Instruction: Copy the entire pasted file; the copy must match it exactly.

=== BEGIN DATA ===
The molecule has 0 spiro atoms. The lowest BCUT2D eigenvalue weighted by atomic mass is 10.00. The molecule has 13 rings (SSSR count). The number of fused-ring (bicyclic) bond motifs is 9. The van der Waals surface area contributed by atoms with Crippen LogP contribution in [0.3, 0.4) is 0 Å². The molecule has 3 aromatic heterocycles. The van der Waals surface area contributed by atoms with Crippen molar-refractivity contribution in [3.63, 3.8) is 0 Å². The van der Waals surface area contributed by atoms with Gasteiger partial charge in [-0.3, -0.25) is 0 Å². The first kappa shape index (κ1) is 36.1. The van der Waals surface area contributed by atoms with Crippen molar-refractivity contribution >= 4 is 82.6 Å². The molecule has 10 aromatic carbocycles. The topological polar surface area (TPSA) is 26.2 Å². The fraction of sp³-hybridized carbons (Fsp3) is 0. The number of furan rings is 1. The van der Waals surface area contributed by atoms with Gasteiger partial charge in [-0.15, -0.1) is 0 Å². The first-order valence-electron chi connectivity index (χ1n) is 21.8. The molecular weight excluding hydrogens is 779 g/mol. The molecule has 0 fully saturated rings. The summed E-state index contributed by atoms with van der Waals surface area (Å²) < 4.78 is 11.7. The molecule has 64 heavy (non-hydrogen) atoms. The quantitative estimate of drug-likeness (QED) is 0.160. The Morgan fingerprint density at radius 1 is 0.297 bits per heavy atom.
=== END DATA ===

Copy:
The molecule has 0 spiro atoms. The lowest BCUT2D eigenvalue weighted by atomic mass is 10.00. The molecule has 13 rings (SSSR count). The number of fused-ring (bicyclic) bond motifs is 9. The van der Waals surface area contributed by atoms with Crippen LogP contribution in [0.3, 0.4) is 0 Å². The molecule has 3 aromatic heterocycles. The van der Waals surface area contributed by atoms with Crippen molar-refractivity contribution in [3.63, 3.8) is 0 Å². The van der Waals surface area contributed by atoms with Gasteiger partial charge in [-0.3, -0.25) is 0 Å². The first kappa shape index (κ1) is 36.1. The van der Waals surface area contributed by atoms with Crippen molar-refractivity contribution >= 4 is 82.6 Å². The molecule has 10 aromatic carbocycles. The topological polar surface area (TPSA) is 26.2 Å². The fraction of sp³-hybridized carbons (Fsp3) is 0. The number of furan rings is 1. The van der Waals surface area contributed by atoms with Gasteiger partial charge in [-0.15, -0.1) is 0 Å². The first-order valence-electron chi connectivity index (χ1n) is 21.8. The molecular weight excluding hydrogens is 779 g/mol. The molecule has 0 fully saturated rings. The summed E-state index contributed by atoms with van der Waals surface area (Å²) < 4.78 is 11.7. The molecule has 64 heavy (non-hydrogen) atoms. The quantitative estimate of drug-likeness (QED) is 0.160. The Morgan fingerprint density at radius 1 is 0.297 bits per heavy atom.